We went for lunch instead to the Rangoon Tea House on Pansodan Road which was packed with tourists. Rangoon Tea House is modelled on the old English tea houses but is quite modern in terms of its interiors and the menu. We opted for the Tea Leaf Salad which was delicious and crunchy with an unusual flavour of tea leaf paste. The vegetable rice which was slightly fermented and topped with a fried egg was also flavourful.

We eschewed the tea and went to Sharky’s down the road. Sharky’s is a restaurant and shop which favours organic artisan food along with homemade gelatos. Our daughter had Buttery Pumpkin Ravioli and a Chocolate Mousse for dessert. The bread and watermelon jam for sale looked tempting but we decided not to buy any items that would not last the long journey.


Another way to explore Yangon is by the Circular Train. We undertook this journey later as a way to see another part of Yangon. The station is another example of the British influence and is an old building that looks like it is from another era.

The Circular Train goes around Yangon and the journey takes about 3 hours. You can get off at any point and take a cab back to downtown. The train journey is much like any suburban journey in South Asia. The train has two benches that run across its length like a modern metro. Vendors of cold water, bean cakes and betel nut leaves climb in and out trying to make a living.

The sights outside show a glimpse of a typical town in a developing nation - small crowded streets; houses with corrugated roofs and bamboo walls sitting side by side with new apartment blocks; markets that sprawl across the pavements where vendors do a brisk trade in fruit, vegetables, meat and fish. This was very similar to what we saw in India and unlike many westerners who take the train, we did not find anything novel in the journey itself.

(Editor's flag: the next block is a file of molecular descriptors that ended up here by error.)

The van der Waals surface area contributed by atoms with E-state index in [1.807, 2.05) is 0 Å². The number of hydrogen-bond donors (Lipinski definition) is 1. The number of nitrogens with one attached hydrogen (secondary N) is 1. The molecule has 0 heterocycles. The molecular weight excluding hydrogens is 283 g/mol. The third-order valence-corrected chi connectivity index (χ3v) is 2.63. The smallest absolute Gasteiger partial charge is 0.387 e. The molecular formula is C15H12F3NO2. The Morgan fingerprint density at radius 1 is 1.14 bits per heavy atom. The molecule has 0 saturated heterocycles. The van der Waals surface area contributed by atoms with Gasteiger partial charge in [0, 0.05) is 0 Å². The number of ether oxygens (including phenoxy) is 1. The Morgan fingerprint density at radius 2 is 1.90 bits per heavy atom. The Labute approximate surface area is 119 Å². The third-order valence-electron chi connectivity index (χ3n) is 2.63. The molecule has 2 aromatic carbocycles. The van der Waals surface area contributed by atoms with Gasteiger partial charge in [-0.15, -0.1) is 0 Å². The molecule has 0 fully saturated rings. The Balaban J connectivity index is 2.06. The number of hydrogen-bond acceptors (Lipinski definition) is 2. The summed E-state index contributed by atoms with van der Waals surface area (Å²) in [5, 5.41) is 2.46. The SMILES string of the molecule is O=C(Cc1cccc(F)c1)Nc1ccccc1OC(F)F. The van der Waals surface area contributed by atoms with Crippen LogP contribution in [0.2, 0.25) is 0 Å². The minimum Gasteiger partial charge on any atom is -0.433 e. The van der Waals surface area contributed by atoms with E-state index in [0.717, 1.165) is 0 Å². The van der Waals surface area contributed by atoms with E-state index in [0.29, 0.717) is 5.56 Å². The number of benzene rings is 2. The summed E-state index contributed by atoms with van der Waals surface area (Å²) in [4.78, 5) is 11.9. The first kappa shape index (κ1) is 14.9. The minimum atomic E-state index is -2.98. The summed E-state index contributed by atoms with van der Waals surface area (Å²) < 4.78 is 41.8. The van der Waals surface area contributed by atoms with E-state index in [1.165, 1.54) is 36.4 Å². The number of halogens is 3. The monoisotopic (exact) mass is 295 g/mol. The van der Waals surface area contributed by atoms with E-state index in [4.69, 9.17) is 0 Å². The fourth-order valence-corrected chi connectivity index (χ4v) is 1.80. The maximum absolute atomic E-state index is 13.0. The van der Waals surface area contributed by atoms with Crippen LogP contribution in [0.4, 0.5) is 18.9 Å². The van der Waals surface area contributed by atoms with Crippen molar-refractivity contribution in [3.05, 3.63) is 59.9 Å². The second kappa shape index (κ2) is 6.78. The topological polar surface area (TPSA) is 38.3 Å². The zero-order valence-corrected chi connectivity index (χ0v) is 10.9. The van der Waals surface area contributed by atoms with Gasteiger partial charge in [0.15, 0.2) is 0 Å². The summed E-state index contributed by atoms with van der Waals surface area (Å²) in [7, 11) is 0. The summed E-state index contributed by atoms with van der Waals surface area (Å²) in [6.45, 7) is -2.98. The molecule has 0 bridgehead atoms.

When the sun is hot and angry, it is a good time for indoor shopping. We decided to head to the indoor market at the end of the downtown, the Bogyoke Aung San market earlier known as Scott market. This is a great place for local shopping with something for everyone in the family. It is closed on Mondays like the museums in Yangon but opens through the day on other days of the week. The gems shops at the ground level offer sapphires and rubies at attractive prices and promises of government guarantee. On the other levels are clothes shops that sell t-shirts and large colourful bolts of cloth, handicrafts and knick-knacks.

This is a place to browse at leisure interspersed with some gentle haggling. I almost picked up a pair of sapphire earrings from Mohammed Moin’s Shop but decided to take a look at some more designs. Mohammed, whose ancestors were from India, spoke fluent Hindi, Tamil and English as well as Burmese. We would have stayed longer but it was time for our last stop, the most important landmark in Yangon.

The Shwedagon Pagoda in the heart of Yangon is a shimmering golden stupa that looms like a giant amongst other pygmy-like structures. “A golden mystery upheaved upon itself on the horizon, beautiful winking wonder that blazed in the sun, of a shape that neither Muslim dome nor Hindu spire.”  The British writer Rudyard Kipling was amazed when he first glimpsed the pagoda and it continues to evoke the strange mixture of incredulity and awe even today. 


Our guide Win explained the pagoda’s unique features. The main golden dome that rises about 323 feet above the base was supposed to have been 2500 years ago by King Okkalapa to contain 8 holy hairs of the Buddha but many additional features and embellishments were added by the successive Burmese kings. The gold on the stupa is real, so are the gems and ornaments that hang from the spire.


We walked around the structure past many small shrines which had been built by wealthy donors. There were eight corners with the names of the days, the planetary posts where people who were born on that day offered prayers and water to the Buddha shrine.


Many meditation halls holding several statues of Buddha had been constructed by different communities, the different ethnic groups in Burma, the Arakans, the Mon people and the Shan people, all united by their faith in Buddhism.


 It was late evening when the setting sun cast a glow on the golden stupa and everything around seemed enveloped in the golden light. It was a fitting end to a lovely day in Yangon.